Insulin and C-peptide are secreted by pancreatic beta cells in equimolar amounts. Although C-peptide has long been believed to have no biological function, in recent years this molecule has been recognized as an independent hormone with a specific G-protein-coupled receptor. Recent evidence suggests that C-peptide may also have a specific nephroprotective effect, particularly in cases of diabetic nephropathy. In animal models of diabetes this beneficial effect has been repeatedly confirmed. Contradictory results have been obtained in humans: on the one hand it was shown that patients with diabetic nephropathy have lower plasma levels of C-peptide than patients with diabetes of similar duration and normal renal function; on the other hand it is also evident that patients affected by type 2 diabetes develop nephropathy even in the presence of high plasma levels of C-peptide, suggesting that in humans C-peptide is likely to have multifaceted activity. This review describes the different arguments supporting or contrasting the notion of C-peptide as a potential new therapy for diabetic nephropathy. It is possible that only a well performed, large-scale clinical study with careful evaluation of the positive and negative effects of C-peptide will finally clarify whether C-peptide reintegration in patients with type 1 diabetes is able to prevent the development and/or control the progression of diabetic nephropathy.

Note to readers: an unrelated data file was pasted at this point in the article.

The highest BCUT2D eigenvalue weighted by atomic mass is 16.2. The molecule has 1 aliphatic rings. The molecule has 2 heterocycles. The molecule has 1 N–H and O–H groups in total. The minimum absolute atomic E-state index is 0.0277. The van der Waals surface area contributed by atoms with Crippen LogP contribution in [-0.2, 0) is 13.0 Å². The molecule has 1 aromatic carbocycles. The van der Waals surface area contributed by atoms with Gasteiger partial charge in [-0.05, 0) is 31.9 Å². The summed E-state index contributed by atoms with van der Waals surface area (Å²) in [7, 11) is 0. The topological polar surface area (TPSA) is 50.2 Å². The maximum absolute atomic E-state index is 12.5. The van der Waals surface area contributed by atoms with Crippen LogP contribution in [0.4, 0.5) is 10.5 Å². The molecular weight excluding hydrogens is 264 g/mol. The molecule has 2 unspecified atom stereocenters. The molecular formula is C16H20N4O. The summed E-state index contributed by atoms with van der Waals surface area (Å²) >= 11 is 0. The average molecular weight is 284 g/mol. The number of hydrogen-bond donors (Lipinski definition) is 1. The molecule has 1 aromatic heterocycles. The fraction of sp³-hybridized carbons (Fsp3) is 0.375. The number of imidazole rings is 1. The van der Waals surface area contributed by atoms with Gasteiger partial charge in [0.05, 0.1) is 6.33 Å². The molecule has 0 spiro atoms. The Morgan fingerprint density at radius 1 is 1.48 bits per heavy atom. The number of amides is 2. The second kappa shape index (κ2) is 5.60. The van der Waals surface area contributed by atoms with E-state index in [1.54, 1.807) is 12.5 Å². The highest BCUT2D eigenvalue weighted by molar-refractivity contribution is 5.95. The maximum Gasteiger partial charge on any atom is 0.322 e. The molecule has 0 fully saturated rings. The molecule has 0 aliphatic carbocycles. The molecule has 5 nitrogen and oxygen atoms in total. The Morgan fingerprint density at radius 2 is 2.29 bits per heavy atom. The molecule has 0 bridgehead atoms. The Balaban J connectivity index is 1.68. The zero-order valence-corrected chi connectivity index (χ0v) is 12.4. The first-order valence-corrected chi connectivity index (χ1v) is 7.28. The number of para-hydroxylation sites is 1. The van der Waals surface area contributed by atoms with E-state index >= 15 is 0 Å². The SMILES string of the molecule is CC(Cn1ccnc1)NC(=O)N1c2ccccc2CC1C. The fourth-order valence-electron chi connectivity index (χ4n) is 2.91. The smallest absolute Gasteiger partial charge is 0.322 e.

|Translated title of the contribution||Role of C-peptide in the pathogenesis of diabetic nephropathy|
|Number of pages||9|
|Journal||Giornale italiano di nefrologia : organo ufficiale della Società italiana di nefrologia|
|Publication status||Published - May 2010|
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